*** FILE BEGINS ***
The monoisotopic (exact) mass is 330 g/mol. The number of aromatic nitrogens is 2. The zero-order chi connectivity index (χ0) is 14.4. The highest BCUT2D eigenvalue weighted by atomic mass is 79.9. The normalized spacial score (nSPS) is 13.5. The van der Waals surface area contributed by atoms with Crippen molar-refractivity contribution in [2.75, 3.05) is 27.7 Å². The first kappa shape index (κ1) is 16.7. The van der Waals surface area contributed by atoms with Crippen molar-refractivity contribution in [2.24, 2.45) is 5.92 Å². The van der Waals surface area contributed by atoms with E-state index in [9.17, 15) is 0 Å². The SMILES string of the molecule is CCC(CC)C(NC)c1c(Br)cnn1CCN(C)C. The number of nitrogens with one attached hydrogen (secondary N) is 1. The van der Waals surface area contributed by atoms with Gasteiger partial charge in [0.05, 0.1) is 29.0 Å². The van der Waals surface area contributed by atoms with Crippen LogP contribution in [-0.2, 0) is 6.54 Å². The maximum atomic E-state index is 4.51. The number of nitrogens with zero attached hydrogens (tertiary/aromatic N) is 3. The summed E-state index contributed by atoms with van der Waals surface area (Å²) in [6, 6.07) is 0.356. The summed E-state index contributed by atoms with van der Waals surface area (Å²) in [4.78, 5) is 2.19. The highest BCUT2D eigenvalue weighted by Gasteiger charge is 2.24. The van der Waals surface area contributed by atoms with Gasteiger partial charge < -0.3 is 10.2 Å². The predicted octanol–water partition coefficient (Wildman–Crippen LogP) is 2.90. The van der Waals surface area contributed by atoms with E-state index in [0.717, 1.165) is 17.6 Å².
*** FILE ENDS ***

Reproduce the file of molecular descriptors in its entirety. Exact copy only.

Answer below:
The monoisotopic (exact) mass is 330 g/mol. The number of aromatic nitrogens is 2. The zero-order chi connectivity index (χ0) is 14.4. The highest BCUT2D eigenvalue weighted by atomic mass is 79.9. The normalized spacial score (nSPS) is 13.5. The van der Waals surface area contributed by atoms with Crippen molar-refractivity contribution in [2.75, 3.05) is 27.7 Å². The first kappa shape index (κ1) is 16.7. The van der Waals surface area contributed by atoms with Crippen molar-refractivity contribution in [2.24, 2.45) is 5.92 Å². The van der Waals surface area contributed by atoms with E-state index in [9.17, 15) is 0 Å². The SMILES string of the molecule is CCC(CC)C(NC)c1c(Br)cnn1CCN(C)C. The number of nitrogens with one attached hydrogen (secondary N) is 1. The van der Waals surface area contributed by atoms with Gasteiger partial charge in [0.05, 0.1) is 29.0 Å². The van der Waals surface area contributed by atoms with Crippen LogP contribution in [-0.2, 0) is 6.54 Å². The maximum atomic E-state index is 4.51. The number of nitrogens with zero attached hydrogens (tertiary/aromatic N) is 3. The summed E-state index contributed by atoms with van der Waals surface area (Å²) in [6, 6.07) is 0.356. The summed E-state index contributed by atoms with van der Waals surface area (Å²) in [4.78, 5) is 2.19. The highest BCUT2D eigenvalue weighted by Gasteiger charge is 2.24. The van der Waals surface area contributed by atoms with Gasteiger partial charge < -0.3 is 10.2 Å². The predicted octanol–water partition coefficient (Wildman–Crippen LogP) is 2.90. The van der Waals surface area contributed by atoms with E-state index in [0.717, 1.165) is 17.6 Å².